The hexagrams should be thought of not merely as made up of six individual lines but always as composed of two primary trigrams.
In the interpretation of the hexagrams, these primary trigrams play a part according to the various aspects of their character-first according to their attributes, then according to their images, and finally according to their positions within the family sequence.
These general meanings, particularly when it is a question of interpretation of the individual lines, must be supplemented by the lists of symbols and attributes -at first glance seemingly superfluous-given in Discussion of the Trigrams. (See "Definition")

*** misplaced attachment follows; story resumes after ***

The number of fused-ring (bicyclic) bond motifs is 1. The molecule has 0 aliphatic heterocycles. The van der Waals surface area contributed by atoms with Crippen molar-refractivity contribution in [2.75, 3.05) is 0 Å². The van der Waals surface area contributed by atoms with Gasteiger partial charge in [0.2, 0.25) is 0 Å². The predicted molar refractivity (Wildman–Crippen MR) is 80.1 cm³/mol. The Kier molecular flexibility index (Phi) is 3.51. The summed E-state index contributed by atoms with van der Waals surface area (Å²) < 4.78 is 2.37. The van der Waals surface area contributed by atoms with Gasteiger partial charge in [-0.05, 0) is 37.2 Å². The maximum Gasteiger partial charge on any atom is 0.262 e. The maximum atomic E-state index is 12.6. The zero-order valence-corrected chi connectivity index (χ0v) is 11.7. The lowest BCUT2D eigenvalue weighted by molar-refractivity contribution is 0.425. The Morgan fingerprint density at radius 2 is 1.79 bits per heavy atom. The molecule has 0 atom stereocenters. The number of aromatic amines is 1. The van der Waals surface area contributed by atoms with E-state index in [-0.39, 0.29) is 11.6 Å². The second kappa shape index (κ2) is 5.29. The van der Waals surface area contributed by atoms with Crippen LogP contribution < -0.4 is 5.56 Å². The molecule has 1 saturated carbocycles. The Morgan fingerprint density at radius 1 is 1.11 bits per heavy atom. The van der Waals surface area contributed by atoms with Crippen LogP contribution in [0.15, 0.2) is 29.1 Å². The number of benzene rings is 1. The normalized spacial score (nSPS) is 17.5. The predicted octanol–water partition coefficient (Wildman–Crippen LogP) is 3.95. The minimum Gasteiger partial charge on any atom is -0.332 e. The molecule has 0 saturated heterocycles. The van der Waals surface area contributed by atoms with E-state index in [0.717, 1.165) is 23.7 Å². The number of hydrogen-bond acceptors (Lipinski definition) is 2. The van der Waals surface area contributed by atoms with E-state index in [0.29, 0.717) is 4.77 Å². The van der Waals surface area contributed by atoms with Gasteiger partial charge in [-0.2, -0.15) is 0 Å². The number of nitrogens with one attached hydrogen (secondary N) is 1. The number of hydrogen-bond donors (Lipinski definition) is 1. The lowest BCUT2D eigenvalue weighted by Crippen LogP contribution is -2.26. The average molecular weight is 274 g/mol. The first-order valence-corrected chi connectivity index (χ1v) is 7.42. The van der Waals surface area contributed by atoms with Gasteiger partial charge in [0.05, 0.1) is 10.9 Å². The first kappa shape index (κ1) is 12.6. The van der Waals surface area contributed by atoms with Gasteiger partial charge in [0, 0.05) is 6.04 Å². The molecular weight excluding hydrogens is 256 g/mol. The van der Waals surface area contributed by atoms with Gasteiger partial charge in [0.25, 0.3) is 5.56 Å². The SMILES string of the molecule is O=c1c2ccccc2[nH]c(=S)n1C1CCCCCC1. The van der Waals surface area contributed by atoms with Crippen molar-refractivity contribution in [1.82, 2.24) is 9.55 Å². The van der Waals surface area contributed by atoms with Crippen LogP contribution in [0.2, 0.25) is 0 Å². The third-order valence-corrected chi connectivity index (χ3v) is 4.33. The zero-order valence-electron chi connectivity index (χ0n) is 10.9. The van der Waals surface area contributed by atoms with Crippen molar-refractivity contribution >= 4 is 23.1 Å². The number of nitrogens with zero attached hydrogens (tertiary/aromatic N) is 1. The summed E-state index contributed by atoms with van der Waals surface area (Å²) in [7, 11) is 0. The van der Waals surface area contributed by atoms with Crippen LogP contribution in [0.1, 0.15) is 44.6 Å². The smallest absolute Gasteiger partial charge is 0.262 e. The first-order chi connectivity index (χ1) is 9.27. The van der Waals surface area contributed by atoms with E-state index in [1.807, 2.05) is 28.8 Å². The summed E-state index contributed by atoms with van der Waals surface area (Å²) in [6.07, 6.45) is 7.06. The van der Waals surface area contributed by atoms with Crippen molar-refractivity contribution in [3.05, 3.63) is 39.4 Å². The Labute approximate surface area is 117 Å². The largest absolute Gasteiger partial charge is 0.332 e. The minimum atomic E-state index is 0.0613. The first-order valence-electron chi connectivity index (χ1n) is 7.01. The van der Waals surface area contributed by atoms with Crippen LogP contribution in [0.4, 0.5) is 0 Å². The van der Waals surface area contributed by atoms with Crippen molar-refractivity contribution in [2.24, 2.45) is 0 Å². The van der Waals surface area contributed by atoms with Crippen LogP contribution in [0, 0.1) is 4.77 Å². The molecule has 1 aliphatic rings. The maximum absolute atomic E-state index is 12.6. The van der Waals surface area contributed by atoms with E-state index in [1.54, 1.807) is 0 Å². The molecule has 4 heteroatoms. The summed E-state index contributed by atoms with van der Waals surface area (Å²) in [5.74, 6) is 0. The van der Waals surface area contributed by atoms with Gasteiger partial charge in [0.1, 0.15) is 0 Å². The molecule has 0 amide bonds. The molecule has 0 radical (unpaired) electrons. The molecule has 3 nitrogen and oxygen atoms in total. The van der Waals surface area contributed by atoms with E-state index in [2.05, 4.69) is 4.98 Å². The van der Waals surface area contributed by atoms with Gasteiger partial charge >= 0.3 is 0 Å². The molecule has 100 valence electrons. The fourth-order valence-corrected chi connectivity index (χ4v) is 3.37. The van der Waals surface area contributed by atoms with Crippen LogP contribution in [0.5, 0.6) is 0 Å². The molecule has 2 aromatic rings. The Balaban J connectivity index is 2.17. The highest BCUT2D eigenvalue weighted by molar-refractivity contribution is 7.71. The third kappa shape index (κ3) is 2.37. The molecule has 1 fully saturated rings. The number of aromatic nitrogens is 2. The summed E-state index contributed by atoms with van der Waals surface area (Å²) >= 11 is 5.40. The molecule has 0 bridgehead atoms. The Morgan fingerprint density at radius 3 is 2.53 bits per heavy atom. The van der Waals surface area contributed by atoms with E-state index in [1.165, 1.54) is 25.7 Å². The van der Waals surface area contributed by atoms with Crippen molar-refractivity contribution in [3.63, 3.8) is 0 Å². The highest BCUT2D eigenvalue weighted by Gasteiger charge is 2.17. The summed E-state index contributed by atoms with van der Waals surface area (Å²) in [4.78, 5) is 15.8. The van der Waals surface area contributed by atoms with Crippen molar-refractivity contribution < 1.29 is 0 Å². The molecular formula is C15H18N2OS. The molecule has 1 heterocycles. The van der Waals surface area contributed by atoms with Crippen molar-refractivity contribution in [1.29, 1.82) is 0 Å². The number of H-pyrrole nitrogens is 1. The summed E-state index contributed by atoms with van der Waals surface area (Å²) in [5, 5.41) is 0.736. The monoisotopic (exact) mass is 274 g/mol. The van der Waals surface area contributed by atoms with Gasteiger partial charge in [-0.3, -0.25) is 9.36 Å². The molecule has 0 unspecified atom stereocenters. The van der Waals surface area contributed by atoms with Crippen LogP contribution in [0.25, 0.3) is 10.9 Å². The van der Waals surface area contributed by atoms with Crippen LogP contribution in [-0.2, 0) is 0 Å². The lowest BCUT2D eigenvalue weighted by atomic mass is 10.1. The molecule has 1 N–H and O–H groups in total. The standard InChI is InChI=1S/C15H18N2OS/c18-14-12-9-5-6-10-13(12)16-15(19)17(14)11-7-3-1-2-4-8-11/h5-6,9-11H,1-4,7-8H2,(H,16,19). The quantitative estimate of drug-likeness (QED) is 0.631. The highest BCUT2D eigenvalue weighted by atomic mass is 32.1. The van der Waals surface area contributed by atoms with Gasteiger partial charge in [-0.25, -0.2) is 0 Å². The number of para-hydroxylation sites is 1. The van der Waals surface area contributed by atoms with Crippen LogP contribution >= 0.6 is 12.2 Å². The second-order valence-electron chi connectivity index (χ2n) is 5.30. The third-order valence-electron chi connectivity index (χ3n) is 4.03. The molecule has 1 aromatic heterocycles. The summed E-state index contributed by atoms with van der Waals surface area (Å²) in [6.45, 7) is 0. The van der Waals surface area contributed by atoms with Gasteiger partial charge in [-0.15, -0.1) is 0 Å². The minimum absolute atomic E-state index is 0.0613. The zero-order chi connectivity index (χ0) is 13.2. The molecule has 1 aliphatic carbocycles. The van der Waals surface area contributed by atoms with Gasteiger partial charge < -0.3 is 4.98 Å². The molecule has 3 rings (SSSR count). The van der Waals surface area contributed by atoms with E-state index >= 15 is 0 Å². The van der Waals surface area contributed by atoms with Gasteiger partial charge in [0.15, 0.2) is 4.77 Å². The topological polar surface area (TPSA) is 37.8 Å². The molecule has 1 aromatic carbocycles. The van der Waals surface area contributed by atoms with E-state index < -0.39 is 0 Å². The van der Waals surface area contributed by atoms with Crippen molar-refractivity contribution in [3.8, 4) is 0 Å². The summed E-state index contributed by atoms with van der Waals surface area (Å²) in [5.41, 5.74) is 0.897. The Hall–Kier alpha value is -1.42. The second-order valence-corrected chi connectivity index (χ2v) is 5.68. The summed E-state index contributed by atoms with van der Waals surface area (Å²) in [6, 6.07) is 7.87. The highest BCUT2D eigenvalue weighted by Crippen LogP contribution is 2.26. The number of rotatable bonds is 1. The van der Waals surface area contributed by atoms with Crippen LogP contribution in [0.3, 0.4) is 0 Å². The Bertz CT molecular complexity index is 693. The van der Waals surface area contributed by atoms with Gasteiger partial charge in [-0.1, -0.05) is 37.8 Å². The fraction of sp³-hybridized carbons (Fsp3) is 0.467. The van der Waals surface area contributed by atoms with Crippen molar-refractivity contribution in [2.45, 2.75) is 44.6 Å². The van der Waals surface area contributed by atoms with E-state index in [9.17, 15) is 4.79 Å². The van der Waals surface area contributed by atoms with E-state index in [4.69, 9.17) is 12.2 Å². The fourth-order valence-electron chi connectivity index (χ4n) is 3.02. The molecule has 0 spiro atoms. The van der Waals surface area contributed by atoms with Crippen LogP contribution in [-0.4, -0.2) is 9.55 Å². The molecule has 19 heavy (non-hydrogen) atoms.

In addition, the positions of the trigrams in relation to each other must be taken into account.
From these characterizations of the trigrams-already in use in the Commentary on the Decision-there was later constructed a system of transforming the hexagrams one into another, which has led to much confusion.
This system is here left wholly out of account, since it is not in any way essential to the explanation. Nor has any use been made of the "hidden" hexagrams - i.e., the idea that basically each hexagram has its opposite hidden within it (for example, within Ch'ien is K'un, within Chên is Sun, etc.).
But it is decidedly necessary to make use of the so-called nuclear trigrams, hu kua. These form the four middle lines of each hexagram, and overlap each other so that the middle line of the one falls within the other.
An example or two will make this clear:
The hexagram Li, THE CLINGING, FIRE (30)
|shows a nuclear trigram complex consisting of the four lines|
The two nuclear trigrams are :
|Tui, the Joyous, as the upper|
|Sun, the Gentle, as the lower|
These relationships correspond exactly with the evaluations of the lines in the appended judgments.